We start from the hypothesis that cultural schemas about work and family moderate individuals’ reactions to job insecurity and the way in which this is related to family formation intentions. This hypothesis enables us to understand the persisting differences between eastern and western German timings of the transition to parenthood. In order to tackle this issue, we employ interpretative analyses of in-depth interviews with young adults in eastern and western Germany to investigate whether their perceptions of job insecurity and family formation are related to each other and in what ways. Germany represents an unprecedented opportunity to enhance our understanding of the relationship between job insecurity and fertility intentions. Forty years of separation shaped the labor market opportunities and demographic patterns of the postwar generations in very different ways prior to unification of the two regions . Looking at labor market opportunities in western Germany, from the 1950s to the early 1970s, the combination of a market economy with a conservative welfare regime (Esping-Andersen 1999) produced what has been termed “normal employment contractual conditions,” characterized by the universality of permanent full-time contracts guaranteed by a strong social security system (Osterland 1990; Lutz 1984, 210 ff.). This situation traditionally favored the division of labor in the family, producing a highly gender-segregated labor market, with the majority of men employed in fixed full-time jobs and the majority of women experiencing labor-market exits or long interruptions after the transition to motherhood (Geissler 1998; Meyers et al. 1999; Sainsbury 1999). On the contrary, the socialist German Democratic Republic (GDR) provided virtually full and stable employment and expected men and women to participate equally in the labor market. Families were supported by a well-functioning and almost universal system of health and childcare (Kohli 1994),2 and family enlargement was encouraged by the provision of housing and financial benefits for couples with children.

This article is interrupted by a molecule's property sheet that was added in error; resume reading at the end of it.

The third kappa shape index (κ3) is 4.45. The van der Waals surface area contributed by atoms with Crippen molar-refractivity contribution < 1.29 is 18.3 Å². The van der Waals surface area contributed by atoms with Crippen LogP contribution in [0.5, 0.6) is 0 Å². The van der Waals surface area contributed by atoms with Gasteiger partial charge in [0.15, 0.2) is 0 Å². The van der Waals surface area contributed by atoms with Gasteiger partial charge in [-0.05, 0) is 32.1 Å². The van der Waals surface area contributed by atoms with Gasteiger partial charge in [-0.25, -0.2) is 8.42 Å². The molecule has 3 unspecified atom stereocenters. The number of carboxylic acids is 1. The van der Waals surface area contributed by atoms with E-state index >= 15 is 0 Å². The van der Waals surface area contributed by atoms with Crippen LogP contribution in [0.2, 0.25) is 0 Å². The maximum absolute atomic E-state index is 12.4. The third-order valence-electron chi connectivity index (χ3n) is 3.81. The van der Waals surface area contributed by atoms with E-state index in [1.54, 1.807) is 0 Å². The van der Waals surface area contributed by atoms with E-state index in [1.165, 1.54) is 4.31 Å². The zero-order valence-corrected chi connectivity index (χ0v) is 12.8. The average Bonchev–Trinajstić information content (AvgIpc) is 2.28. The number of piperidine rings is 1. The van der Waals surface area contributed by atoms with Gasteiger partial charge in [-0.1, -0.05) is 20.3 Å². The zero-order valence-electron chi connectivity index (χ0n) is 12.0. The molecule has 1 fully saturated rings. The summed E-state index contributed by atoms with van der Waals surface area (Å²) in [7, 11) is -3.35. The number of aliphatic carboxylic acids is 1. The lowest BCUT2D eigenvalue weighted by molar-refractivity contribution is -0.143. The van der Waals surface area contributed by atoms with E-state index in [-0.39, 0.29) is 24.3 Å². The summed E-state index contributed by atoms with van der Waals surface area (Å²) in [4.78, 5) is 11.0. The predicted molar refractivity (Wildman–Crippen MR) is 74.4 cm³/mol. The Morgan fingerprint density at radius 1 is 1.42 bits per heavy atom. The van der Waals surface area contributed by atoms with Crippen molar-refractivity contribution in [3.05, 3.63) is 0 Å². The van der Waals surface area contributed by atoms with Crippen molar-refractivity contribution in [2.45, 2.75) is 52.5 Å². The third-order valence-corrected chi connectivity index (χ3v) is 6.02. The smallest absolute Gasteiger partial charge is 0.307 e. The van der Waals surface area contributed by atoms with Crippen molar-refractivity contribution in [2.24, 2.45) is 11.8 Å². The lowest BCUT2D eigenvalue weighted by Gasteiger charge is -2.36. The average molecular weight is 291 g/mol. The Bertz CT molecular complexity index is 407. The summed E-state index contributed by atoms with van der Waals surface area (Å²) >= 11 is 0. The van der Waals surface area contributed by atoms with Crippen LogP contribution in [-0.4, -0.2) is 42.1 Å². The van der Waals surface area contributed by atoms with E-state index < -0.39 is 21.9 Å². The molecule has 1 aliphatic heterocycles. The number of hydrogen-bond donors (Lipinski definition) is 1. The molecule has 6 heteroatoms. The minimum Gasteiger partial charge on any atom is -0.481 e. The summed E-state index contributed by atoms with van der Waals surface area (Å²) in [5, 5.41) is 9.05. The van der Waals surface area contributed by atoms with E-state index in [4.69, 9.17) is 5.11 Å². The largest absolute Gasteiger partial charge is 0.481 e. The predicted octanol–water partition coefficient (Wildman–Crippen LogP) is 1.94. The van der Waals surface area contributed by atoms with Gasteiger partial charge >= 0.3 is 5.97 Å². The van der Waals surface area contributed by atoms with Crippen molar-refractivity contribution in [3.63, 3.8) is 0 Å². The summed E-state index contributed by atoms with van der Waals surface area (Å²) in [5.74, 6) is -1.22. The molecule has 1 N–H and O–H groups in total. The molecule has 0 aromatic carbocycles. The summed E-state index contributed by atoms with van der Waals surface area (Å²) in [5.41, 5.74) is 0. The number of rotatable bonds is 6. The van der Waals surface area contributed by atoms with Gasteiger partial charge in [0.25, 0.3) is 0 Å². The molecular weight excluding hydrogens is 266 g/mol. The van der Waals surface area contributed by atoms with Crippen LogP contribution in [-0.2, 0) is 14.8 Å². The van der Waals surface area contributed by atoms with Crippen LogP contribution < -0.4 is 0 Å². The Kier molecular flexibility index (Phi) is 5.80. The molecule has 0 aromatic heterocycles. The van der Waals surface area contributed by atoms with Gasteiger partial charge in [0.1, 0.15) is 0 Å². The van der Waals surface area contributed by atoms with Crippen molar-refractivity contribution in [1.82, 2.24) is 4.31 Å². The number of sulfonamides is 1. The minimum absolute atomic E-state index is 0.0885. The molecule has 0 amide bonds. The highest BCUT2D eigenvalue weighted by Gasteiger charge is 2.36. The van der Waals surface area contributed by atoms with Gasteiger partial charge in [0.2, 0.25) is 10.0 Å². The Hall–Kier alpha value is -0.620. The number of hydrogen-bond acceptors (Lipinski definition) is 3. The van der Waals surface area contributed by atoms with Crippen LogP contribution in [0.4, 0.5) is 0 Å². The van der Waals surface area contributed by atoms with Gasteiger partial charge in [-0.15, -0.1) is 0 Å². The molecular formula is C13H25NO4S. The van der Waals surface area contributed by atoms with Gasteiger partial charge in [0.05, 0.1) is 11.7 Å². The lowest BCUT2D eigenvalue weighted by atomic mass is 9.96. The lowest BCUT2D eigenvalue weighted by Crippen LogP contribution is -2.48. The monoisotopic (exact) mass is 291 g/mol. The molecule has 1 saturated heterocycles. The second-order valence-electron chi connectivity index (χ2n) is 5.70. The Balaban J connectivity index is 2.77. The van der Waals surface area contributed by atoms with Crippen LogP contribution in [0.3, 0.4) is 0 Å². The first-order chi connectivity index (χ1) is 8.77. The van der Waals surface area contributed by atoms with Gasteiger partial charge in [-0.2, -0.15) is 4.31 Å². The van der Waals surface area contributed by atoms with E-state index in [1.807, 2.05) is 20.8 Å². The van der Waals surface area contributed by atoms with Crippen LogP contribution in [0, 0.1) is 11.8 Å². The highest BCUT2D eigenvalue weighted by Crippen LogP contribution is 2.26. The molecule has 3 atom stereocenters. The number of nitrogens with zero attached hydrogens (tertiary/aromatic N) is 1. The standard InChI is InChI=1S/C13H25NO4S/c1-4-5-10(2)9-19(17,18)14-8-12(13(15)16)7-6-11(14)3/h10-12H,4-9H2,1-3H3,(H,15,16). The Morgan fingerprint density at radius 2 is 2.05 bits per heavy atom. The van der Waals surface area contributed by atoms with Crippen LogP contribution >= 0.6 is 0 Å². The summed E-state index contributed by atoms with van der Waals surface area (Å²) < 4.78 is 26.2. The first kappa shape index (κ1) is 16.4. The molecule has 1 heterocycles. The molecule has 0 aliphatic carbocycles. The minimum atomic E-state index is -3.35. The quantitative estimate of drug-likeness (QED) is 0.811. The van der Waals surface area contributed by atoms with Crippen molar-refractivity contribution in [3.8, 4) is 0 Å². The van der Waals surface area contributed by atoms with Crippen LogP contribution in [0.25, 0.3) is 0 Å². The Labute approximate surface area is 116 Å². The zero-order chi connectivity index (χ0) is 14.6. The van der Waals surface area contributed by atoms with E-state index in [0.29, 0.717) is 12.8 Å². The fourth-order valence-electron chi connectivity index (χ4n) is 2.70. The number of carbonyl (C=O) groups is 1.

Employment opportunities changed gradually after the early 1970s in western Germany3 due to the increase in the numbers of temporary contracts and of job mobility, and they changed abruptly soon after reunification in eastern Germany through restructuring processes, privatizations, and unprecedented levels of unemployment. At the macro level, job instability became a permanent feature of the new federal states (Heinz 1996; Kurz et al. 2005), where changes in the institutional and socio-economic conditions were gradual, fertility also remained rather stable, but where the changes were rapid they were paralleled by correspondingly noticeable fertility dynamics. Despite the recent convergence in the quantum of fertility (Kreyenfeld 2003), significant divergences in the timing and forms of family formation persist and characterize the two regions. Figure 1 shows the divergent numbers of childless women from the cohorts 1970 to 1977, observed in 2005. We see that the differences between eastern and western Germany still persist even for the younger cohorts. Whereas by the age of 28 already 50% of eastern German women from the youngest cohorts have had a first birth, it is only 38% of western Germans.